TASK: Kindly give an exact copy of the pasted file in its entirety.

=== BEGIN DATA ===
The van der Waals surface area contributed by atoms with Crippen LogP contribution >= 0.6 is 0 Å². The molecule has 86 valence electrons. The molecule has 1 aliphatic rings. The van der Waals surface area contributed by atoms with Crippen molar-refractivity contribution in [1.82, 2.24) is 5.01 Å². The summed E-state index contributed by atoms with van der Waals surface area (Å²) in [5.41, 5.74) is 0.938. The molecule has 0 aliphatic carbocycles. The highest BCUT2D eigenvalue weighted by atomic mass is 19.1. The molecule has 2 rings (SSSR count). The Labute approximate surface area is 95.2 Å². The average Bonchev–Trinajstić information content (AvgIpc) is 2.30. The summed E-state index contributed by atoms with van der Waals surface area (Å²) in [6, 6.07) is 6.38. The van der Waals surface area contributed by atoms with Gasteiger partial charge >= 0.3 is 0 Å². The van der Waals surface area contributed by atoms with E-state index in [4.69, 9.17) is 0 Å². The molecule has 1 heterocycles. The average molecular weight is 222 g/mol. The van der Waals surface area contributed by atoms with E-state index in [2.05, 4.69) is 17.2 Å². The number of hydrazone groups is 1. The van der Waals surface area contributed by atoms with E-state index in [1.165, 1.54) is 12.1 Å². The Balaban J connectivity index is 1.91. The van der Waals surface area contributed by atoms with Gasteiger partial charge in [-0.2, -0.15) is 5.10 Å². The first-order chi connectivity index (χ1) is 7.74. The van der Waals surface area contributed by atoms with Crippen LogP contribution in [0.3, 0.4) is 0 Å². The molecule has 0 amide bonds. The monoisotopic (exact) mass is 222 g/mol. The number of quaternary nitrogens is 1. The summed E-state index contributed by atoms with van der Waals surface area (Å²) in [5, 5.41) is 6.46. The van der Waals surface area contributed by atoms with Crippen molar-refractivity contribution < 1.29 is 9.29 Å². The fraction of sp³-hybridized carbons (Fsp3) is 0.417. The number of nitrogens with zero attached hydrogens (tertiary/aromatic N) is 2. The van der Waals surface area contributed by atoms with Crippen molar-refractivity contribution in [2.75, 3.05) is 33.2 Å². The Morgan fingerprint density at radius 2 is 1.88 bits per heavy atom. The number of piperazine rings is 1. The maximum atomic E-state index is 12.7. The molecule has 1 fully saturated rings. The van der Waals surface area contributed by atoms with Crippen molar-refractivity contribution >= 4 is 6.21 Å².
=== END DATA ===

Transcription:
The van der Waals surface area contributed by atoms with Crippen LogP contribution >= 0.6 is 0 Å². The molecule has 86 valence electrons. The molecule has 1 aliphatic rings. The van der Waals surface area contributed by atoms with Crippen molar-refractivity contribution in [1.82, 2.24) is 5.01 Å². The summed E-state index contributed by atoms with van der Waals surface area (Å²) in [5.41, 5.74) is 0.938. The molecule has 0 aliphatic carbocycles. The highest BCUT2D eigenvalue weighted by atomic mass is 19.1. The molecule has 2 rings (SSSR count). The Labute approximate surface area is 95.2 Å². The average Bonchev–Trinajstić information content (AvgIpc) is 2.30. The summed E-state index contributed by atoms with van der Waals surface area (Å²) in [6, 6.07) is 6.38. The van der Waals surface area contributed by atoms with Gasteiger partial charge >= 0.3 is 0 Å². The van der Waals surface area contributed by atoms with E-state index in [4.69, 9.17) is 0 Å². The molecule has 1 heterocycles. The average molecular weight is 222 g/mol. The van der Waals surface area contributed by atoms with E-state index in [2.05, 4.69) is 17.2 Å². The number of hydrazone groups is 1. The van der Waals surface area contributed by atoms with E-state index in [1.165, 1.54) is 12.1 Å². The Balaban J connectivity index is 1.91. The van der Waals surface area contributed by atoms with Gasteiger partial charge in [-0.2, -0.15) is 5.10 Å². The first-order chi connectivity index (χ1) is 7.74. The van der Waals surface area contributed by atoms with Crippen LogP contribution in [0.3, 0.4) is 0 Å². The molecule has 0 amide bonds. The monoisotopic (exact) mass is 222 g/mol. The number of quaternary nitrogens is 1. The summed E-state index contributed by atoms with van der Waals surface area (Å²) in [5, 5.41) is 6.46. The van der Waals surface area contributed by atoms with Crippen molar-refractivity contribution < 1.29 is 9.29 Å². The fraction of sp³-hybridized carbons (Fsp3) is 0.417. The number of nitrogens with zero attached hydrogens (tertiary/aromatic N) is 2. The van der Waals surface area contributed by atoms with Crippen molar-refractivity contribution in [2.75, 3.05) is 33.2 Å². The Morgan fingerprint density at radius 2 is 1.88 bits per heavy atom. The number of piperazine rings is 1. The maximum atomic E-state index is 12.7. The molecule has 1 fully saturated rings. The van der Waals surface area contributed by atoms with Crippen molar-refractivity contribution >= 4 is 6.21 Å².